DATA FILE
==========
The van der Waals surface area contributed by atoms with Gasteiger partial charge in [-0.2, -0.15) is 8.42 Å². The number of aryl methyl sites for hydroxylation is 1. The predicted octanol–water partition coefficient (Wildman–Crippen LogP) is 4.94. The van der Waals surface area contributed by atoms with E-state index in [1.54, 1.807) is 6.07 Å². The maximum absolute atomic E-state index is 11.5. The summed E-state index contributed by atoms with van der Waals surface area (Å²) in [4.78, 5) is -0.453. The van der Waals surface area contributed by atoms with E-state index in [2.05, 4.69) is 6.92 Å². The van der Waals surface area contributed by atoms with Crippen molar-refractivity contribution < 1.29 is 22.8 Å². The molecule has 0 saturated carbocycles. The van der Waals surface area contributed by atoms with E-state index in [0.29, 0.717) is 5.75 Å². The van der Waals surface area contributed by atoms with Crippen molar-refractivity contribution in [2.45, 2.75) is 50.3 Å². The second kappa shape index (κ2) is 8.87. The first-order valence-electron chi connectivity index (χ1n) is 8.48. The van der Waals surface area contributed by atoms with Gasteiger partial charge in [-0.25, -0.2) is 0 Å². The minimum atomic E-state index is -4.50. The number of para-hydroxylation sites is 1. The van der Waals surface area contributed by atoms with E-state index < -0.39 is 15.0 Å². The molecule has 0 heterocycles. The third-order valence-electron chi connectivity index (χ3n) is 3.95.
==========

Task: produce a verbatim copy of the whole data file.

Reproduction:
The van der Waals surface area contributed by atoms with Gasteiger partial charge in [-0.2, -0.15) is 8.42 Å². The number of aryl methyl sites for hydroxylation is 1. The predicted octanol–water partition coefficient (Wildman–Crippen LogP) is 4.94. The van der Waals surface area contributed by atoms with E-state index in [1.54, 1.807) is 6.07 Å². The maximum absolute atomic E-state index is 11.5. The summed E-state index contributed by atoms with van der Waals surface area (Å²) in [4.78, 5) is -0.453. The van der Waals surface area contributed by atoms with E-state index in [2.05, 4.69) is 6.92 Å². The van der Waals surface area contributed by atoms with Crippen molar-refractivity contribution < 1.29 is 22.8 Å². The molecule has 0 saturated carbocycles. The van der Waals surface area contributed by atoms with E-state index in [0.29, 0.717) is 5.75 Å². The van der Waals surface area contributed by atoms with Crippen molar-refractivity contribution in [2.45, 2.75) is 50.3 Å². The second kappa shape index (κ2) is 8.87. The first-order valence-electron chi connectivity index (χ1n) is 8.48. The van der Waals surface area contributed by atoms with Gasteiger partial charge in [-0.25, -0.2) is 0 Å². The minimum atomic E-state index is -4.50. The number of para-hydroxylation sites is 1. The van der Waals surface area contributed by atoms with E-state index < -0.39 is 15.0 Å². The molecule has 0 heterocycles. The third-order valence-electron chi connectivity index (χ3n) is 3.95.